Whether refugee teenagers are considered successful Americans or problem Southeast Asians, it is important to realize that they are operating out of four identity systems that at times overlap but more often are in conflict:

o Southeast Asian

o American

o refugee

o adolescent Adolescents who migrated after the age of 11 have suffered particular stress. This is because they simultaneously had to pass through the developmental crisis of "identity formation," characteristic of adolescence, and the historical crisis of becoming a refugee (Nidorf, 1985).


Southeast Asian students have a reputation for having positive attitudes toward education and doing extremely well academically. In reality, though, not all students are excelling, often because of school-induced problems, such as indiscriminate age-grade matching, poorly designed and staffed English-as-a-Second Language (ESL) programs, premature mainstreaming (often into low-achieving classes), and general insensitivity of the school system to their special needs (Goldstein, 1985; Peters, 1988). Coming from much more authoritarian education systems, Southeast Asian students can also sometimes see their American schools as having no behavioral limits, and so become discipline problems (Wehrly & Nelson, 1986).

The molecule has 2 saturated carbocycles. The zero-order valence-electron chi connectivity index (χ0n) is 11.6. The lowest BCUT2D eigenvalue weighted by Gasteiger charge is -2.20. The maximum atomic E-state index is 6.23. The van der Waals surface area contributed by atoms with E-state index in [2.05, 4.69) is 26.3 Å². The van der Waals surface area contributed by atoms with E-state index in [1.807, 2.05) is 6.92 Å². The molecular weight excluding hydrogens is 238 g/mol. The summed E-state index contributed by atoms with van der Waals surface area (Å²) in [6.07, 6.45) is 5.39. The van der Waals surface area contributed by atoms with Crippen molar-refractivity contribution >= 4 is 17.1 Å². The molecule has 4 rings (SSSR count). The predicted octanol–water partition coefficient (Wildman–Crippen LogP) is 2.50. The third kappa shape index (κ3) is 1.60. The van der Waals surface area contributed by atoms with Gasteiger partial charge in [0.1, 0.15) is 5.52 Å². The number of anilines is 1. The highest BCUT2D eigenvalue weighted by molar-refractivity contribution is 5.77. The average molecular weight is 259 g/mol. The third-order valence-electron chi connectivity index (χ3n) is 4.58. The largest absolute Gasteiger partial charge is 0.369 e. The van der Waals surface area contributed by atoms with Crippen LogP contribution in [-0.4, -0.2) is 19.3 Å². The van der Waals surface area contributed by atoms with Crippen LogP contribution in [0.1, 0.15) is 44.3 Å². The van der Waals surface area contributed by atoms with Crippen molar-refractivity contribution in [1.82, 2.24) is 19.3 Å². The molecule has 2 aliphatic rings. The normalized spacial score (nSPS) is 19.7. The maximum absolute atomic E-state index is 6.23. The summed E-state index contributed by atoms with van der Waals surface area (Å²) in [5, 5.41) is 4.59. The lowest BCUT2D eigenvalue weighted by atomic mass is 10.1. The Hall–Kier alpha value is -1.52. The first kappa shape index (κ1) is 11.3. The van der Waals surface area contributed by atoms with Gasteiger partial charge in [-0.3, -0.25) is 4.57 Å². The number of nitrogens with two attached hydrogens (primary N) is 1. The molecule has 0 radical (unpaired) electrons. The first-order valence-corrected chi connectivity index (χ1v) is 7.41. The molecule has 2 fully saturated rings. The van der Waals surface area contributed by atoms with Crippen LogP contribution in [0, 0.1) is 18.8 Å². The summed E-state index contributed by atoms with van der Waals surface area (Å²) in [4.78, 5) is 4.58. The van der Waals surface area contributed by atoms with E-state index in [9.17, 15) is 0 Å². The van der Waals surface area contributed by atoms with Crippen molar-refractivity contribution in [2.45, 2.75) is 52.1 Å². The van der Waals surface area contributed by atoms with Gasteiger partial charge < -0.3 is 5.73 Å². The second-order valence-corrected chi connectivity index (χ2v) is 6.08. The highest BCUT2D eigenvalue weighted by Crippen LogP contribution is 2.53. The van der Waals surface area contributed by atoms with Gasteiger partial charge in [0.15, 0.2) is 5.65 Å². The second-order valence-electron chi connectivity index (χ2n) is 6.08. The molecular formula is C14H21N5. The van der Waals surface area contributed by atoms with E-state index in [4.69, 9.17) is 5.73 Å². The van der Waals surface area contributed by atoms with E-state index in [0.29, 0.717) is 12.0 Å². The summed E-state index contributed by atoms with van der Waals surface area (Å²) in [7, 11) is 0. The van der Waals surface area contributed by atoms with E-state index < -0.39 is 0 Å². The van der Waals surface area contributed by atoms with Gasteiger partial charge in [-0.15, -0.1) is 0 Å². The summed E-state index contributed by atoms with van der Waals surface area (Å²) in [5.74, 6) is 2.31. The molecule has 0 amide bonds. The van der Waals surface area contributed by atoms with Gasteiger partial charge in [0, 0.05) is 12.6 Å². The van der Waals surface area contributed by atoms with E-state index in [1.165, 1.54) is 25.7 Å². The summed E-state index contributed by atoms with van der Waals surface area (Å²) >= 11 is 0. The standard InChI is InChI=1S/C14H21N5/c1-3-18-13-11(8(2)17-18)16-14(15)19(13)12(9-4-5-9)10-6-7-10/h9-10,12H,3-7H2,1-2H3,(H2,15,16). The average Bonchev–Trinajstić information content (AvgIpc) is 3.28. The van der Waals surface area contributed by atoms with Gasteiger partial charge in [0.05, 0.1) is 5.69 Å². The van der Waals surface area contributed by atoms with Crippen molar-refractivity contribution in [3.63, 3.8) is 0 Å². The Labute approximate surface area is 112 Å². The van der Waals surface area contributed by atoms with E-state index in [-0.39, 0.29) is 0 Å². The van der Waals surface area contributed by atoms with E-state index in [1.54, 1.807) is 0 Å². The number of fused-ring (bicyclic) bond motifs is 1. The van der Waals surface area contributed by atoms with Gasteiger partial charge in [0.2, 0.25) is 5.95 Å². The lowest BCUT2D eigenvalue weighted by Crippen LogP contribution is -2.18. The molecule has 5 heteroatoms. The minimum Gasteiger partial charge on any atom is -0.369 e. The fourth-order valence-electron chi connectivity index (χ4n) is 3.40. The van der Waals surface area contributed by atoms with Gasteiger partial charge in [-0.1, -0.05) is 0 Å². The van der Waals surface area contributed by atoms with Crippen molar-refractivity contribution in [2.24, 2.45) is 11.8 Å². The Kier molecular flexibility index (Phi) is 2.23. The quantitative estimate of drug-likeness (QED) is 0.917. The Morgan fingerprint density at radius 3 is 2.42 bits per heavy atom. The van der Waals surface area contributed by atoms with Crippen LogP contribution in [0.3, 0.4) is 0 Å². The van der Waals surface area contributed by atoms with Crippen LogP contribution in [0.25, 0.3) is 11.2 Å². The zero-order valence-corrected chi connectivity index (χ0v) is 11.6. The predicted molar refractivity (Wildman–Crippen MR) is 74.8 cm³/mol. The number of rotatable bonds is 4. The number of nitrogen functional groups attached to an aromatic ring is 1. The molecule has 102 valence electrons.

The significant influx of Asian immigrants and refugees over the past decade has led to anti-Asian sentiments, and even acts of violence around the country (U.S. Commission on Civil Rights, 1988). No different from their elders, white, black, and Hispanic students can be extremely intolerant of the new Southeast Asians (Peters, 1988; Rumbaut & Ima, 1988; Wehrly & Nelson, 1986). In some cities, name-calling and other taunting has provoked Southeast Asian students to fight back, and Vietnamese students have a high rate of school suspensions caused by self-defense in such situations (Rumbaut & Ima, 1988).